# B Why we take the least # of significant digits when multiplying?

#### HuuChi1778

This question just flew right into my head when I was in the mid of a shower :), and I cannot resist finding out the answer. Question: Why do we take the least number of significant digits when multiplying/ dividing, and the least number of decimal places when adding/subtracting? Thank you!

Related Other Physics Topics News on Phys.org

#### Orodruin

Staff Emeritus
Homework Helper
Gold Member
2018 Award
Have you tried figuring the answer out for yourself? If so, what were your thoughts?

#### HuuChi1778

I do have a few ideas on this topic. I think that significant digits are there to determine the amount of precision of the given data. I believe that the reason why we take the least number of decimal places when adding and subtracting is because we cannot have a result that is more precise than the least precise number(s). For example, when adding 5.1 + 5.20, the answer should be 10.3. It is because the precision (+- 0.1) of the number 5.1 is less precise than the precision of the number 5.20 which is +- 0.01. However, I cannot think of a good reason why we apply the rule of rounding to the least number of significant digits instead round the number to the least decimal places. I would like an answer from an expert like you. Thank you!

Last edited:

#### Orodruin

Staff Emeritus
Homework Helper
Gold Member
2018 Award
What happens to the errors when multiplying?

#### HuuChi1778

That is a very tough question from you. I just did a quick check and realized that when we multiply the errors, in this case, 1x10^-1 and 1x10^-2. The result is 1x10^-3, which makes it even smaller. That means the result is more precise than it can actually be. Is that the reason why?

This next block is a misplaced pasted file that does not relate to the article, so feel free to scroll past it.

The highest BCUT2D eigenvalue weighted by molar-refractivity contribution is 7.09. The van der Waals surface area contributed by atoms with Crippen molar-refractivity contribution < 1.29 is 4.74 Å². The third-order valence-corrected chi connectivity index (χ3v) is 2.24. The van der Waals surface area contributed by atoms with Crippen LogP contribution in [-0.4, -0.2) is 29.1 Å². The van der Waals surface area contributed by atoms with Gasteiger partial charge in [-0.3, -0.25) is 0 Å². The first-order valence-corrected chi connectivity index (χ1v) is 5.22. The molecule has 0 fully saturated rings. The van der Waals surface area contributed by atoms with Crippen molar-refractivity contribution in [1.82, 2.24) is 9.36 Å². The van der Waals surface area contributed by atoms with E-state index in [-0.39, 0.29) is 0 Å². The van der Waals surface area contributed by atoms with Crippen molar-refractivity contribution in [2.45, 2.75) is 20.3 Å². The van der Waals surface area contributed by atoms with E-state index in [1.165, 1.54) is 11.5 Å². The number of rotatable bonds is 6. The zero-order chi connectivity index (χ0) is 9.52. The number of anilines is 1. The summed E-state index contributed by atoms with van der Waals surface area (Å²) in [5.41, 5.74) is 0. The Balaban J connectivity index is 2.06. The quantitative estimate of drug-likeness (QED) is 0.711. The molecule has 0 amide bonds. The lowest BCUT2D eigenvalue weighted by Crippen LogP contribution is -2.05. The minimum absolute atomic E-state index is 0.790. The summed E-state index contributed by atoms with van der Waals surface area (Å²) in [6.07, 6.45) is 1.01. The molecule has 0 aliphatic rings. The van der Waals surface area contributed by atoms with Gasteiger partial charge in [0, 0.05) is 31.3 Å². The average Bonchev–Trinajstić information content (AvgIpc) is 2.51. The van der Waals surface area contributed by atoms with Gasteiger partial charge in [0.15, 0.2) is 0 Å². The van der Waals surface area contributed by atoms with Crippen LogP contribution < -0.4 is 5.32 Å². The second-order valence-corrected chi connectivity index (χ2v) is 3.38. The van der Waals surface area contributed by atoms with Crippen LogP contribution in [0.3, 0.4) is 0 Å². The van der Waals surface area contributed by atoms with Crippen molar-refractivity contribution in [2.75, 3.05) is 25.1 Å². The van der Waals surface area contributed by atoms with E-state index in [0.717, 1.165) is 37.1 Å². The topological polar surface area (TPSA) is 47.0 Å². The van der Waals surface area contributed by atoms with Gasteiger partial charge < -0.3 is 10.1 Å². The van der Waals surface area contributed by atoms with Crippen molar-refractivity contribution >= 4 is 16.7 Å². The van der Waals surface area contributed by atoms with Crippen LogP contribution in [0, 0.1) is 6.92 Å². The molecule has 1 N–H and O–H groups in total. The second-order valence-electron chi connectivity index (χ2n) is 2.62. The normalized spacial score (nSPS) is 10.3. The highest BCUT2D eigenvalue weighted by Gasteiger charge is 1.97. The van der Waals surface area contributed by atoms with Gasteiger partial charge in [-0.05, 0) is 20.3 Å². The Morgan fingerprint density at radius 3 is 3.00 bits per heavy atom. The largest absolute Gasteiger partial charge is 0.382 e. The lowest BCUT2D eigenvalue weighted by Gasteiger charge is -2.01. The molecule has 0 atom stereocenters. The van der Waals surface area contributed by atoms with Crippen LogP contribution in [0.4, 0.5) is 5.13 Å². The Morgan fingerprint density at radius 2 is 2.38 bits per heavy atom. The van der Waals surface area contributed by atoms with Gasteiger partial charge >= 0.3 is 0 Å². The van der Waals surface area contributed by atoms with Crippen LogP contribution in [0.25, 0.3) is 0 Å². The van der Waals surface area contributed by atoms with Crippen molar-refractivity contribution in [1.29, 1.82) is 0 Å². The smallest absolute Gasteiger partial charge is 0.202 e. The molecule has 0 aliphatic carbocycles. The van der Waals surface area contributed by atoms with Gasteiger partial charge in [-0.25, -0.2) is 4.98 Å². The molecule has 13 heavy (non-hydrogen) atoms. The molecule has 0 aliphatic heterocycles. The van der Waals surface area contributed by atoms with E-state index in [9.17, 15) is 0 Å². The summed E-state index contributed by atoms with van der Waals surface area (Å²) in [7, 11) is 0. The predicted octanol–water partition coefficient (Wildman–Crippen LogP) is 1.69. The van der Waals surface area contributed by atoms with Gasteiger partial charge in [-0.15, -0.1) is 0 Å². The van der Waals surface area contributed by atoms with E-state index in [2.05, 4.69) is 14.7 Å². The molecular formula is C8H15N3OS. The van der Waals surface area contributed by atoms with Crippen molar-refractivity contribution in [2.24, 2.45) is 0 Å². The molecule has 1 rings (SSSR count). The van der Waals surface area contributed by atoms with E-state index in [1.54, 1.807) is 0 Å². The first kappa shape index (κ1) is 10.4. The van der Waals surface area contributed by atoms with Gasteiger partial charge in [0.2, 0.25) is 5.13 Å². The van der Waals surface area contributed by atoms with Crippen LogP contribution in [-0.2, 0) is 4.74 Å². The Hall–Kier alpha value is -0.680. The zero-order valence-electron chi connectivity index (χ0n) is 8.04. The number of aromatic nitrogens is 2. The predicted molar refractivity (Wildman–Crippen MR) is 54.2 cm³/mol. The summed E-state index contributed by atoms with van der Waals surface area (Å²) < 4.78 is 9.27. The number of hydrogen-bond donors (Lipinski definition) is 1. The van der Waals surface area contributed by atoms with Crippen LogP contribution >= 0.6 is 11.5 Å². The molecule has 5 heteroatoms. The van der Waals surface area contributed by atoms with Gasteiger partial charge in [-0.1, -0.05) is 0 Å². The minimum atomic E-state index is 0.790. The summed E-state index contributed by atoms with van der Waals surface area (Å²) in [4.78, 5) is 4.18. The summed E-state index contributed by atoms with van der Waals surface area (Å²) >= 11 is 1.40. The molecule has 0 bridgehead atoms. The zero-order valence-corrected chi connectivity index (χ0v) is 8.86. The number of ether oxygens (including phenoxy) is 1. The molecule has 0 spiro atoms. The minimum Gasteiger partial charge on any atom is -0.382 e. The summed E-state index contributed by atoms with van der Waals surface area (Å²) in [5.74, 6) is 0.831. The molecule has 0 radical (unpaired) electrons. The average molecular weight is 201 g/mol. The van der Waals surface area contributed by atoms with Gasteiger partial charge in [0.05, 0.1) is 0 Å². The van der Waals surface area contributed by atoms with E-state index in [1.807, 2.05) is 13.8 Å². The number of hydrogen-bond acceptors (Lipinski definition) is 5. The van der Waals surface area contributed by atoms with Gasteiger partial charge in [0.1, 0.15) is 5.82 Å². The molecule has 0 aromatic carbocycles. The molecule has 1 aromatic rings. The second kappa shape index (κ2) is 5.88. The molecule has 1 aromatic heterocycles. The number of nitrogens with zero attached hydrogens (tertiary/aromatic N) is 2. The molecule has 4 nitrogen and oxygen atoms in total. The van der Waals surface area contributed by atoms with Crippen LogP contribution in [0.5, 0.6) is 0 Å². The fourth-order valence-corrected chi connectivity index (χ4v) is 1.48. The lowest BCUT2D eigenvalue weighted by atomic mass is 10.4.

#### Orodruin

Staff Emeritus
Homework Helper
Gold Member
2018 Award
I suggest you think of it this way in terms of errors. A number is given by $a \pm \delta a$. For multiplication purposes, it is more convenient to write this as $a (1 \pm \delta a/a)$, here $\delta a/a$ is the relative error and essentially gives you an estimate on how many significant digits you should use. If $\delta a/a$ is (roughly) of order $10^{-n}$, you use $n$ significant digits.

$$(a \pm \delta a) + (b \pm \delta b) = (a+b) \pm \delta a \pm \delta b = (a+b)\left( 1 + \frac{\pm \delta a \pm \delta b}{a+b}\right).$$
Clearly, the larger of $\delta a$ and $\delta b$ here dominates the error and you should use the larger error (the number with the smaller number of decimals has the larger error) to determine how many decimals you can reasonably use.

Multiplying two numbers gives you
$$(a \pm \delta a) (b \pm \delta b) = ab (1\pm\delta a/a)(1\pm\delta b/b) \simeq ab (1 \pm \delta a/a \pm \delta b/b),$$
where we have assumed that the errors are relatively small so that the product of the errors is negligible. Clearly, the number with the larger relative error determines the error in the product.

#### David Lewis

Why do we take the least number of significant digits when multiplying/dividing?